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In the town of Chaston, a young girl is washing her mother’s apron in the river, which runs throughout the town. The apron, which was a gift to her mother when the girl was only four, is worn and covered in stains, and is so torn apart that it would be impossible to wear. The girl came to the river to wash the apron on the old washboard that lays half-submerged in the muddy riverbank before the sun’s rays even brushed the mountaintops that surrounded the village, when the tide was so low that the more she rubbed the old apron on the washboard, the more it ripped apart and disappeared into the mud. By now it is almost noon, and the girl is sweating as she desperately tries to clean the tattered apron. On normal days, the river would be swarmed with women of every age by now, rushing to get the day’s cleaning done before their husbands came home. When the girl comes, however, the riverbank remains barren and silent, the only sound is the sound of cloth tearing and heavy breathing as the sun begins to beat down on the girl’s back. Everyone knew when the girl would come, even newcomers to the town, because the girl only came on one day every year. The girl herself knew why people didn’t come to talk to her, why they pulled their children close when she was mentioned briefly in a conversation, and why she had to live deep in the woods, where only the squirrels and little black ants dared venture. She knew it was because when she walking, she always veered to the right, and her hands were bent out of shape, like an old hanger that has been hanging in a closet holding a heavy leather coat for many years. She knew, because of the small broken mirror she kept on a small bed of moss that her face was deformed and ugly, her eyes were squinty and her ears were mashed into the sides of her head. Her mother had told her once, long ago, when she was still alive. When the girl’s mother died, an old man named John took care of her, but then one day he left and didn’t come back. The girl, now ten, knew better than to look for him. Because of all this, the girl shut herself into the forest and never dared to come out, except for on one day.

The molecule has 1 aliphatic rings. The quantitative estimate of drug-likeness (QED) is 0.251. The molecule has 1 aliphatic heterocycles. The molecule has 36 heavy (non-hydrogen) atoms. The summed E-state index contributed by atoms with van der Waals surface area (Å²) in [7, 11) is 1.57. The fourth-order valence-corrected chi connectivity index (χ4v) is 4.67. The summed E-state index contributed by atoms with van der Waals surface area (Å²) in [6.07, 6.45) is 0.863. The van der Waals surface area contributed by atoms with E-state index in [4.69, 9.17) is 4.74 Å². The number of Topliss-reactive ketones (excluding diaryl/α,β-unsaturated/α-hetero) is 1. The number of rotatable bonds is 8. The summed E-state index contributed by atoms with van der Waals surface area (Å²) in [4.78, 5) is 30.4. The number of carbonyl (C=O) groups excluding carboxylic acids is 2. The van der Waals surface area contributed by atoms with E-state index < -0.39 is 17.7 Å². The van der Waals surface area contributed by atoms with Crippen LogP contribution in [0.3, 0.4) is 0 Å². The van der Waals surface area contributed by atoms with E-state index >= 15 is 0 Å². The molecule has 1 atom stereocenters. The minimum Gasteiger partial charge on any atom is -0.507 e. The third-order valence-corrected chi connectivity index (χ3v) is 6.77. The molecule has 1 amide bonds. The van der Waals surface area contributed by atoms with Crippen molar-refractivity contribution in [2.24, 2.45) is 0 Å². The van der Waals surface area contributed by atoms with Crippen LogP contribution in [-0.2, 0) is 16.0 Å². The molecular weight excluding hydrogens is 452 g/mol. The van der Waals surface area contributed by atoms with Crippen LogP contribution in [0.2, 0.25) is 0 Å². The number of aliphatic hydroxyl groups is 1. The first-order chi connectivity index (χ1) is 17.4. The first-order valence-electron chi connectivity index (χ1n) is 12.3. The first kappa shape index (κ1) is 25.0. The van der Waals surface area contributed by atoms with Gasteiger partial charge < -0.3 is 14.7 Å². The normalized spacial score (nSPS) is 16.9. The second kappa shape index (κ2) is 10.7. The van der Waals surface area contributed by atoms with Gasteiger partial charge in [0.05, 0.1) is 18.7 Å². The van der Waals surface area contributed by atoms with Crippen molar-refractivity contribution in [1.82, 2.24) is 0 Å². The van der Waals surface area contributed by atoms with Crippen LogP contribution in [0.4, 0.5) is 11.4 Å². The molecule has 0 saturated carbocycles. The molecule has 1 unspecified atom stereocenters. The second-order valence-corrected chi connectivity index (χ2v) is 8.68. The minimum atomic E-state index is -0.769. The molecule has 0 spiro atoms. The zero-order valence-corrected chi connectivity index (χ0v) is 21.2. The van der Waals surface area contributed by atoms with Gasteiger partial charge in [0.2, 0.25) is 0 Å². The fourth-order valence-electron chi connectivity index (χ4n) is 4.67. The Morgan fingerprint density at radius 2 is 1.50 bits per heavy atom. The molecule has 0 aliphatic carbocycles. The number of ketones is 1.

Every year, when the flowers were blooming in the fields and the river flowed freely once again, the girl took her mother’s apron and walked with it to the riverside, where she worked tirelessly for many hours on the small washing board until the sun set. Every year, no one else came. On this particular day, the girl was sixteen, and the apron was no more than a few pieces of fabric held together by the mud that had accumulated over the many years. Around sunset, the girl suddenly stopped her work, look at the apron, and sighed. Then she picked it up, and walked toward the woods. Today, however, the girl did not walk straight home. When she had barely entered the woods, she turned, and walked until she reached an majestic willow tree, bent and knotted with its many years. The girl pushed aside the branches and sat on the ground, next to old, white stone that said: Beloved mother, I wish it was not soon soon-From your daughter.
The old man had written it for her, but the girl had no idea what it meant. She just sighed once again, rubbing the worn words clumsily with her thumb. Then she took the apron, and after she had carefully laid it where her mother was buried, she whispered “happy mother’s day, mom”.





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